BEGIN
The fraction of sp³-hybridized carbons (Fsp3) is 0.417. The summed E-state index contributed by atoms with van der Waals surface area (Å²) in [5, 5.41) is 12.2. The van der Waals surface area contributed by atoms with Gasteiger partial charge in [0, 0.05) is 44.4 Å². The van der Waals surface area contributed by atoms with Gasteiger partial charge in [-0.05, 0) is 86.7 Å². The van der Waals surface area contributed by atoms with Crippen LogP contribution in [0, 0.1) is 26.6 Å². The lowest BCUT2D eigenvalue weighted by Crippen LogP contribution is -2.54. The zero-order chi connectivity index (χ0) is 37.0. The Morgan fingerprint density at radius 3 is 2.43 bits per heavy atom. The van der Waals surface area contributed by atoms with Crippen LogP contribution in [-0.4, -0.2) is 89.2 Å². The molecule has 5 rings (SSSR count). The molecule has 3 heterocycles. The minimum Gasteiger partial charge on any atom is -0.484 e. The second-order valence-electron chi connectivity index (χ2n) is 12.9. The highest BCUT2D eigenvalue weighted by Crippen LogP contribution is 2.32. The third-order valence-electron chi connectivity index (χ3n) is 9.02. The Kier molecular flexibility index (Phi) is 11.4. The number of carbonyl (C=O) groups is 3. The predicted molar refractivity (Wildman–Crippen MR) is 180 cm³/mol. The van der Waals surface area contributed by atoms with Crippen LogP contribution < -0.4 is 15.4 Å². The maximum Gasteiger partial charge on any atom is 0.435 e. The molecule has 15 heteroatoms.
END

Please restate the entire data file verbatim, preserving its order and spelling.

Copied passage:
The fraction of sp³-hybridized carbons (Fsp3) is 0.417. The summed E-state index contributed by atoms with van der Waals surface area (Å²) in [5, 5.41) is 12.2. The van der Waals surface area contributed by atoms with Gasteiger partial charge in [0, 0.05) is 44.4 Å². The van der Waals surface area contributed by atoms with Gasteiger partial charge in [-0.05, 0) is 86.7 Å². The van der Waals surface area contributed by atoms with Crippen LogP contribution in [0, 0.1) is 26.6 Å². The lowest BCUT2D eigenvalue weighted by Crippen LogP contribution is -2.54. The zero-order chi connectivity index (χ0) is 37.0. The Morgan fingerprint density at radius 3 is 2.43 bits per heavy atom. The van der Waals surface area contributed by atoms with Crippen LogP contribution in [-0.4, -0.2) is 89.2 Å². The molecule has 5 rings (SSSR count). The molecule has 3 heterocycles. The minimum Gasteiger partial charge on any atom is -0.484 e. The second-order valence-electron chi connectivity index (χ2n) is 12.9. The highest BCUT2D eigenvalue weighted by Crippen LogP contribution is 2.32. The third-order valence-electron chi connectivity index (χ3n) is 9.02. The Kier molecular flexibility index (Phi) is 11.4. The number of carbonyl (C=O) groups is 3. The predicted molar refractivity (Wildman–Crippen MR) is 180 cm³/mol. The van der Waals surface area contributed by atoms with Crippen LogP contribution < -0.4 is 15.4 Å². The maximum Gasteiger partial charge on any atom is 0.435 e. The molecule has 15 heteroatoms.